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The government of Puerto Rico has taken a necessary step to redouble efforts leading to the crucial goal of rehabilitating infrastructure to achieve economic recovery.

Two years and three months after the catastrophic impact of Hurricane María, renewing efforts to carry out projects to speed up the reconstruction of roads and all critical infrastructure affected by the hurricane seems a wise decision.

An executive order signed by the governor authorizes the Fiscal Agency & Financial Advisory Authority (FAFAA) to begin internal reorganization processes in any government agency or public corporation in charge of speeding up recovery and reconstruction projects.

The order allows modifying, eliminating or expanding organizational and managerial structures. It also seeks for the Central Office for Recovery, Reconstruction and Resilience (COR3) to adjust public policy in agencies in charge of developing recovery projects.

The order must be complied with determination to break down those obstacles that keep important projects at a standstill. Given strict conditions by federal authorities to disburse recovery funds for Puerto Rico, officials must intensify coordination with U.S. government liaisons in order to eliminate the uncertainty that has put urgent repair work on roads and other public structures on hold.

Detailed reports by the Department of Transportation and Public Works (DTOP) on the delay in repairing roads with more than 300 landslides identified are disturbing. The agency also acknowledged that there still 18,000 signs destroyed by the hurricanes on public roads that still have to be installed.  The lack of these signs affects orderly and safe traffic. It particularly impacts visitors on domestic tourism tours.

The Electric Power Authority also reported that they have not succeeded in replacing 34,948 streetlights. The corporation recognized that there are large sectors without adequate lighting in the capital city. DTOP road repairs as well as lighting are important because they impact communities safety. In terms of the power grid, the pending agenda focuses on its modernization and transformation to achieve generation with renewable sources. This is a comprehensive project that should start materializing next year.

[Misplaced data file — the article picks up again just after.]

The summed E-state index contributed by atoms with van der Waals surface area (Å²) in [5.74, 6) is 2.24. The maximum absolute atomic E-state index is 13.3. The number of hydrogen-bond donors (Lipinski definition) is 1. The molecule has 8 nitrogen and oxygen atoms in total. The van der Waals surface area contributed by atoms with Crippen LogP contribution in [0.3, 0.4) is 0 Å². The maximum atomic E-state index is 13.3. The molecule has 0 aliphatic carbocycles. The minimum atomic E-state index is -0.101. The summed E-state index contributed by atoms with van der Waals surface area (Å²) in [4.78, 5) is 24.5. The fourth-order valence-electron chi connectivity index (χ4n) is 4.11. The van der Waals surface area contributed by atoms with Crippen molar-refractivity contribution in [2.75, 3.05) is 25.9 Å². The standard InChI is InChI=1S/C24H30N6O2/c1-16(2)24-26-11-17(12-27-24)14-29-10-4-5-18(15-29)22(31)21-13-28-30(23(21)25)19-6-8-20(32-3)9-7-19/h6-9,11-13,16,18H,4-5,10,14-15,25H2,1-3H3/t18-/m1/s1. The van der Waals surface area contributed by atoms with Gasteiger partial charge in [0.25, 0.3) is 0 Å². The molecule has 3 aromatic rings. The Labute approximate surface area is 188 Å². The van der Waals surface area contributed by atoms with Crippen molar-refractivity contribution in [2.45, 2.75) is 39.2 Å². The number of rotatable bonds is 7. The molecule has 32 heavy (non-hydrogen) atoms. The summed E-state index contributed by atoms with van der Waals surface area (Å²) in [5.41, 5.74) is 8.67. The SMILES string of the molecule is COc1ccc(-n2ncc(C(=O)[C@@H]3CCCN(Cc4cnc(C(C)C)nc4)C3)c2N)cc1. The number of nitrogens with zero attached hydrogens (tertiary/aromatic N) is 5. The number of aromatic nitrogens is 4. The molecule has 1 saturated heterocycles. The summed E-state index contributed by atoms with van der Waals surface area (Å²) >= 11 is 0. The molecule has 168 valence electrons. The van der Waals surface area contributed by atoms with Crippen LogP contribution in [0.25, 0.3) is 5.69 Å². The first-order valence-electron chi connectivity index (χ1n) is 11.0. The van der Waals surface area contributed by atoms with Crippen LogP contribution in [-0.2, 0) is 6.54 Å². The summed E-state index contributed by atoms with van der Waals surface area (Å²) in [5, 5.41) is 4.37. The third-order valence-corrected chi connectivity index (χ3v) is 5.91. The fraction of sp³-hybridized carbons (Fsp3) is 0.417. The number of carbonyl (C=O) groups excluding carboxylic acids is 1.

Agency heads need to readjust objectives and set goals with realistic dates to complete projects. There should be no room for inaccurate answers that imply more uncertainty.

The need to improve Puerto Rico's infrastructure, recognized by federal agencies linked to the release of billions in recovery funds,  has just been reaffirmed by the American Society of Civil Engineers. The entity pointed to the relevance of accelerating the sustainable and resilient rehabilitation of key facilities seeking  quality of life and social progress on the island.

These civil engineers, in their independent report, estimated in $ 2.3 billion the projection of funds necessary for the proper transformation of the island’s infrastructure. With these considerations in mind, state government officials can strengthen their lobbying efforts for the release of identified federal funds.

Meeting the U.S. government´s demands to access reconstruction funds to start advancing projects requires strong  efforts. In this sense, the planning phases for these works must be advanced to set a constant rhythm for their execution and completion phases.

Puerto Rico has to clear any hint of inaction when it comes to rehabilitating our  infrastructure. The effort to move this task as a crucial project demands the end once and for all, of the uncertainty associated with practices that have damaged federal authorities confidence. This entails a strong effort of renewed government resources and clearly demonstrating that transformation is possible in the short term.